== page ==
Another thing you can do is find runners who are faster than you are—runners that have run the time you are seeking to complete. Ask them how they did it. What was their weekly training routine? How many miles or kilometers did they complete every week? What kind of long runs did they achieve? How many miles/kilometers at goal pace could they string together before race day? What are some race-day tips that they can share with you? What was their nutrition like in training? How about before the race? What was their fueling and hydration plan? Was there anything they would do differently that they recommend?

Pick their brains about as much as possible. And if they are willing, see if they will let you train with them. It’s always beneficial working out with someone a little bit faster than yourself.

5. Go as long as you can in training and mix up the pace to fight boredom.

Your training plan should include at least one long, slower run a week. Long, slow runs are fantastic and safe ways to build up muscular strength. They prepare the body for the rigors of race. A good rule of thumb is to increase your long runs by approximately ten percent in distance every week.

And if possible, consider going farther than the half-marathon distance in one of your training session. An “over-distance” training run like this will fill you with confidence on race day. If your spirits flag and you begin to doubt yourself out on the course, you will always be able to say to yourself that you have run farther than this in training. Don’t worry about your pace in these training runs. The key is to simply cover the planned distance. If your long, slow runs bore you then think about injecting some short surges in the middle of the runs. These surges should not last more than a minute and should be accelerations at your 5K pace.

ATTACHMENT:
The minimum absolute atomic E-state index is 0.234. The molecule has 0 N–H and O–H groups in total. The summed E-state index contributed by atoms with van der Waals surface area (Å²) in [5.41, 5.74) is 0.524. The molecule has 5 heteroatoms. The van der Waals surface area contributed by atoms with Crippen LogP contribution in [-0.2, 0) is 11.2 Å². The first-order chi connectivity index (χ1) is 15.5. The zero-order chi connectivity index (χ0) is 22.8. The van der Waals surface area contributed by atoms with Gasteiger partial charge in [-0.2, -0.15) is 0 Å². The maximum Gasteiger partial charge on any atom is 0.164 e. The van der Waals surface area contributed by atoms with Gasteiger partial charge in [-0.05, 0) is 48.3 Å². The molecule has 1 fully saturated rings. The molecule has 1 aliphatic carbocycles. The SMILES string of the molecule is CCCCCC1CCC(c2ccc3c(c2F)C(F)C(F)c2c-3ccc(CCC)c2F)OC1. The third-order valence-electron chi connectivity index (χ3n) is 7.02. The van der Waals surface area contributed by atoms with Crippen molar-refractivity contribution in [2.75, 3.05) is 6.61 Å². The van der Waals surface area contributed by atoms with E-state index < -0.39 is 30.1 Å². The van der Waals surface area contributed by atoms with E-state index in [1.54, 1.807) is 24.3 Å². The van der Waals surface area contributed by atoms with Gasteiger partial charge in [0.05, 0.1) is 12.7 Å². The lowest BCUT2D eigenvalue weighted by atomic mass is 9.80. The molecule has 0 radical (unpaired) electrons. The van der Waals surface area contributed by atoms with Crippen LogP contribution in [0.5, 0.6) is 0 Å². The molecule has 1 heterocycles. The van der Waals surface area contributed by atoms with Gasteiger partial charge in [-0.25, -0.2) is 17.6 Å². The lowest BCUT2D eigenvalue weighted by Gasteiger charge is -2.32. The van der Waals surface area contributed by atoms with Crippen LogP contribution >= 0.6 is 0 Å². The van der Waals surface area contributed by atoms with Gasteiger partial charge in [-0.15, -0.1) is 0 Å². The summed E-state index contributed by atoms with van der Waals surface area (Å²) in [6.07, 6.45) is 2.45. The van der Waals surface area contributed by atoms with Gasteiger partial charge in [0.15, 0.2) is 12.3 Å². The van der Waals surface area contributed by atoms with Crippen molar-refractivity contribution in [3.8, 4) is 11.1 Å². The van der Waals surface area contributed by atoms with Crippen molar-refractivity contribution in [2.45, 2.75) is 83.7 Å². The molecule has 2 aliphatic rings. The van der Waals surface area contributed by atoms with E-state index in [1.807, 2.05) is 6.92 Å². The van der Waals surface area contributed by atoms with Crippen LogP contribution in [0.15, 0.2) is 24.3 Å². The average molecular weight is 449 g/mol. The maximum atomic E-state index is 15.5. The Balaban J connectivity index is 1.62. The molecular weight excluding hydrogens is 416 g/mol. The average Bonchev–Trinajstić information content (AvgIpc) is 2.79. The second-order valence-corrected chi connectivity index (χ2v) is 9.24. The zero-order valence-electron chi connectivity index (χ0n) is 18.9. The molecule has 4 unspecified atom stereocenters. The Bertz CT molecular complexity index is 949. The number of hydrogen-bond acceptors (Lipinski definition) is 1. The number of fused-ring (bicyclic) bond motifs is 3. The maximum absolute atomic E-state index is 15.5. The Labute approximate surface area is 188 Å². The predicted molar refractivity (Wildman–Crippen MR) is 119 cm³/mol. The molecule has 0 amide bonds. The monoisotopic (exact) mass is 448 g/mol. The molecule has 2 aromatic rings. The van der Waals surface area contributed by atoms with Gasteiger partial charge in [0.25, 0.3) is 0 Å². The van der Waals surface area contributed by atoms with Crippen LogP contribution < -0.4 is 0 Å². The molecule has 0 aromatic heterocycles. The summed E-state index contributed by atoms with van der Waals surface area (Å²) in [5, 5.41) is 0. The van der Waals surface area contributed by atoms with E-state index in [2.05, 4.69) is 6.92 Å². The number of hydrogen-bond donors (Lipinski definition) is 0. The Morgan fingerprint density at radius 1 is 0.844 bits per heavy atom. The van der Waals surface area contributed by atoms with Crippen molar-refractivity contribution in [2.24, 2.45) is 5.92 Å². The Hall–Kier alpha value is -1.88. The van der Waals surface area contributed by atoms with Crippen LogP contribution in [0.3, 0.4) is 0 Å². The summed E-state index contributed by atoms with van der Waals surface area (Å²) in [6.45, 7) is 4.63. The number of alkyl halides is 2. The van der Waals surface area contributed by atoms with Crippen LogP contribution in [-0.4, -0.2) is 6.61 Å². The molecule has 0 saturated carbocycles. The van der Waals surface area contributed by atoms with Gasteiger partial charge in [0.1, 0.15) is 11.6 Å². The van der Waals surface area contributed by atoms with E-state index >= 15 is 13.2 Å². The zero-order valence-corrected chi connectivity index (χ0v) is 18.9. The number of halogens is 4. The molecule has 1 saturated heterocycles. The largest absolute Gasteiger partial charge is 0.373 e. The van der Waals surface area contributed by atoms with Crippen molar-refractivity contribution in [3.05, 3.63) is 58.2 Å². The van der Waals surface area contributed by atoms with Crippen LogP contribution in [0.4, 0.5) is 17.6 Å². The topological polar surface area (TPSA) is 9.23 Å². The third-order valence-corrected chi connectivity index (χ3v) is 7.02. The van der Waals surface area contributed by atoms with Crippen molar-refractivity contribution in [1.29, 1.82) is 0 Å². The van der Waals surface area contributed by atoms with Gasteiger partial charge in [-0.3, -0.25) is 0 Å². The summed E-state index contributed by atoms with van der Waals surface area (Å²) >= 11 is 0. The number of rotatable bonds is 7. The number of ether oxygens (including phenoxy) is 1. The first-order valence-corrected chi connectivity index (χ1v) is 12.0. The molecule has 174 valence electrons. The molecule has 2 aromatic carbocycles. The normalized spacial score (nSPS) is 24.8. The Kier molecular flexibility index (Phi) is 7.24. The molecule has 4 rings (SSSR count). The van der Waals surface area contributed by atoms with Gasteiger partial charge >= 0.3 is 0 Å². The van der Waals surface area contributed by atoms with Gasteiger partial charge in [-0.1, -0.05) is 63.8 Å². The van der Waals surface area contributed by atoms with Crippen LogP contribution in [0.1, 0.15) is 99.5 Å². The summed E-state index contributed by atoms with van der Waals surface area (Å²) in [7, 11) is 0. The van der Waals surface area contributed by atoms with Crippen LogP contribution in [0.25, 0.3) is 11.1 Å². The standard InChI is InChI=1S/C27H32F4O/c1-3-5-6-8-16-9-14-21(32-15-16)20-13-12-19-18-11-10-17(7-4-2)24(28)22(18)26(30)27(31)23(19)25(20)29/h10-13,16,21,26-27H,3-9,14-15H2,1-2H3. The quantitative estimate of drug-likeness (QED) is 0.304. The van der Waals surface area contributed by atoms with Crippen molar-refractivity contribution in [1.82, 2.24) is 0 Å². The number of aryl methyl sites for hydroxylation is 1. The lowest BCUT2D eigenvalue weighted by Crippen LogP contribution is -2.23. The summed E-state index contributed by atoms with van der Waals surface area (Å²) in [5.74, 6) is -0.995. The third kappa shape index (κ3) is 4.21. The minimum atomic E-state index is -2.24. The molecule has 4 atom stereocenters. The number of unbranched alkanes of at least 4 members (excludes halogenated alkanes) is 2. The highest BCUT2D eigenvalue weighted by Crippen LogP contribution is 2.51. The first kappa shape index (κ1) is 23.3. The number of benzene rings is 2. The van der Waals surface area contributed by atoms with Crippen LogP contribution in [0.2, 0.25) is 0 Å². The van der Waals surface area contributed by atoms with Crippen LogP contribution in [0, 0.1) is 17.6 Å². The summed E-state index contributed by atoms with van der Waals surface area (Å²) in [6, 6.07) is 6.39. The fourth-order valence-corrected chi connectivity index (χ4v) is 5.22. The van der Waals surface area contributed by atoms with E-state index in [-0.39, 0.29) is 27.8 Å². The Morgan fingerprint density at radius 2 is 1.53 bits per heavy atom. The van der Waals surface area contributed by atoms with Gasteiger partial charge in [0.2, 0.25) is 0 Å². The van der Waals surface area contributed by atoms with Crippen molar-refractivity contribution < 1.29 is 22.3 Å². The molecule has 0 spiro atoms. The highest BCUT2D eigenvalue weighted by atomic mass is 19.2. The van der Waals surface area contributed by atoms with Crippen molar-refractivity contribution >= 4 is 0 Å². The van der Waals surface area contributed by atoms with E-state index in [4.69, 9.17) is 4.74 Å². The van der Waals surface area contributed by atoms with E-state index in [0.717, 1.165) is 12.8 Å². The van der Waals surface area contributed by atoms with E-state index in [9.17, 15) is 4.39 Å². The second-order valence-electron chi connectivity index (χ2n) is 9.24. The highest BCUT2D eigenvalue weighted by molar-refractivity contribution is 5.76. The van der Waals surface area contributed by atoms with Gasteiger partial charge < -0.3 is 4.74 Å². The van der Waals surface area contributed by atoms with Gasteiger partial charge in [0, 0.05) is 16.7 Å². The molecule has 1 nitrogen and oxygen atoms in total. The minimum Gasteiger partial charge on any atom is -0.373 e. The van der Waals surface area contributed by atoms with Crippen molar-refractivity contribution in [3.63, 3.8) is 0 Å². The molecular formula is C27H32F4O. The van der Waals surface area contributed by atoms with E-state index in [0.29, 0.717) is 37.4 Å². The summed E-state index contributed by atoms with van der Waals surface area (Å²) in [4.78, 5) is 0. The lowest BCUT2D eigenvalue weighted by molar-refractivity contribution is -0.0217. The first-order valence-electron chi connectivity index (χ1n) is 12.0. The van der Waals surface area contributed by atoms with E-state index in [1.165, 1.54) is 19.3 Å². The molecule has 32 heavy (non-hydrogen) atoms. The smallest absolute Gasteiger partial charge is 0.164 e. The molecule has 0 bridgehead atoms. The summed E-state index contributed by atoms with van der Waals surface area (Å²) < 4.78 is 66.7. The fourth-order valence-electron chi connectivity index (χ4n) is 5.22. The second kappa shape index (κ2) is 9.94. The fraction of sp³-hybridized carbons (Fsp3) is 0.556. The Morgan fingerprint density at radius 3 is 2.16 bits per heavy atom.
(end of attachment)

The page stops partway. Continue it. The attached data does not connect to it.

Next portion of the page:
Spread the surges out in 10-minute intervals and don’t do more than six to eight surges total in your long runs.

What are your best half marathon training tips ?

Share your views in the comments 🙂


  1. ange2001@hotmail.co.uk' says

    Thank you for the advice, some things I should have thought about sooner. I would also suggest running at the same time as race day and practicing what you are going to fuel on as you don’t want to feel heavy or run a half on empty.

    • Marius Bakken, M.D. says

      Hi Ange,

      Good point, thanks for your comment ! I agree, working hard on the right fuel + getting the body used to this during actual workouts, is one thing that many miss out on.

      all the best,